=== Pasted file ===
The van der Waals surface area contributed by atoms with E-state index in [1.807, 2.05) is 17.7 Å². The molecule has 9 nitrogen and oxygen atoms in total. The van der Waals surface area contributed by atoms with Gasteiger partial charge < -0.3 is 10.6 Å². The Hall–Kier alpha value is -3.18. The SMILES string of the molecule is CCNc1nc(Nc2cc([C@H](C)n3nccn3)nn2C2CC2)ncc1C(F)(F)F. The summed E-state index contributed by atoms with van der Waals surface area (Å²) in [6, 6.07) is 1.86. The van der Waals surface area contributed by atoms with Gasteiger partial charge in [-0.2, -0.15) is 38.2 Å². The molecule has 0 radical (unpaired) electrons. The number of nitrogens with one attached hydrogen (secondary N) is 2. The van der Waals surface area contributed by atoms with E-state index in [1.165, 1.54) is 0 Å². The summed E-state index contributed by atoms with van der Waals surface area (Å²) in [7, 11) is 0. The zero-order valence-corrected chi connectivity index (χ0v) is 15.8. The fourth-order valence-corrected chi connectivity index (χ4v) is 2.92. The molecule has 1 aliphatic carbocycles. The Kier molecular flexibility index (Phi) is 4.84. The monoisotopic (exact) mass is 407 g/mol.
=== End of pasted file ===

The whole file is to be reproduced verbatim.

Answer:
The van der Waals surface area contributed by atoms with E-state index in [1.807, 2.05) is 17.7 Å². The molecule has 9 nitrogen and oxygen atoms in total. The van der Waals surface area contributed by atoms with Gasteiger partial charge < -0.3 is 10.6 Å². The Hall–Kier alpha value is -3.18. The SMILES string of the molecule is CCNc1nc(Nc2cc([C@H](C)n3nccn3)nn2C2CC2)ncc1C(F)(F)F. The summed E-state index contributed by atoms with van der Waals surface area (Å²) in [6, 6.07) is 1.86. The van der Waals surface area contributed by atoms with Gasteiger partial charge in [-0.2, -0.15) is 38.2 Å². The molecule has 0 radical (unpaired) electrons. The number of nitrogens with one attached hydrogen (secondary N) is 2. The van der Waals surface area contributed by atoms with E-state index in [1.165, 1.54) is 0 Å². The summed E-state index contributed by atoms with van der Waals surface area (Å²) in [7, 11) is 0. The zero-order valence-corrected chi connectivity index (χ0v) is 15.8. The fourth-order valence-corrected chi connectivity index (χ4v) is 2.92. The molecule has 1 aliphatic carbocycles. The Kier molecular flexibility index (Phi) is 4.84. The monoisotopic (exact) mass is 407 g/mol.